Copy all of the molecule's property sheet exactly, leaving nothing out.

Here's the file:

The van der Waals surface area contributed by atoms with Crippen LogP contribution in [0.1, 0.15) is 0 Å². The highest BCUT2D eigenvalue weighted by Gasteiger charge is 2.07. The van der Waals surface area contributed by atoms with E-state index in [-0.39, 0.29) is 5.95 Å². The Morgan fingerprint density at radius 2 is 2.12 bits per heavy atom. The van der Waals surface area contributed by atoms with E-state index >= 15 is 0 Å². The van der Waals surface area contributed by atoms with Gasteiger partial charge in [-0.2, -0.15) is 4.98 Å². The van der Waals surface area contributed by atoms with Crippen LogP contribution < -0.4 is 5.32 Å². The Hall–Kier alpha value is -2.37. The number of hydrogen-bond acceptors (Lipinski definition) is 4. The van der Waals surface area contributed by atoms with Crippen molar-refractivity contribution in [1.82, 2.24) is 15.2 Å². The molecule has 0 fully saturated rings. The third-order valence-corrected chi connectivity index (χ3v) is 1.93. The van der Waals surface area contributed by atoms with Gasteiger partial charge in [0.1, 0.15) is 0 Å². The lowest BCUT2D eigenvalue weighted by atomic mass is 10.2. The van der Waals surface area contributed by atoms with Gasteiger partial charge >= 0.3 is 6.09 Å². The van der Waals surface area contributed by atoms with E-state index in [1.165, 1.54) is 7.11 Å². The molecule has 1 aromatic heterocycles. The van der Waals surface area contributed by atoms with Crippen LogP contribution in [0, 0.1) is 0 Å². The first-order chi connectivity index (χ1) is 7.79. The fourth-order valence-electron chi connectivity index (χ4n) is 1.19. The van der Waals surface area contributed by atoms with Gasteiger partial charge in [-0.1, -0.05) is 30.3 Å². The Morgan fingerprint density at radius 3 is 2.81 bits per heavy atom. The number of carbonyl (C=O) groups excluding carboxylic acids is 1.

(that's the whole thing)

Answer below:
The van der Waals surface area contributed by atoms with Crippen LogP contribution in [0.1, 0.15) is 0 Å². The highest BCUT2D eigenvalue weighted by Gasteiger charge is 2.07. The van der Waals surface area contributed by atoms with E-state index in [-0.39, 0.29) is 5.95 Å². The Morgan fingerprint density at radius 2 is 2.12 bits per heavy atom. The van der Waals surface area contributed by atoms with E-state index >= 15 is 0 Å². The van der Waals surface area contributed by atoms with Gasteiger partial charge in [-0.2, -0.15) is 4.98 Å². The van der Waals surface area contributed by atoms with Crippen LogP contribution < -0.4 is 5.32 Å². The Hall–Kier alpha value is -2.37. The number of hydrogen-bond acceptors (Lipinski definition) is 4. The van der Waals surface area contributed by atoms with Crippen molar-refractivity contribution in [1.82, 2.24) is 15.2 Å². The molecule has 0 fully saturated rings. The third-order valence-corrected chi connectivity index (χ3v) is 1.93. The van der Waals surface area contributed by atoms with Gasteiger partial charge in [0.1, 0.15) is 0 Å². The lowest BCUT2D eigenvalue weighted by atomic mass is 10.2. The van der Waals surface area contributed by atoms with Gasteiger partial charge >= 0.3 is 6.09 Å². The van der Waals surface area contributed by atoms with E-state index in [1.165, 1.54) is 7.11 Å². The molecule has 1 aromatic heterocycles. The van der Waals surface area contributed by atoms with Crippen LogP contribution in [0, 0.1) is 0 Å². The first-order chi connectivity index (χ1) is 7.79. The fourth-order valence-electron chi connectivity index (χ4n) is 1.19. The van der Waals surface area contributed by atoms with Gasteiger partial charge in [-0.1, -0.05) is 30.3 Å². The Morgan fingerprint density at radius 3 is 2.81 bits per heavy atom. The number of carbonyl (C=O) groups excluding carboxylic acids is 1.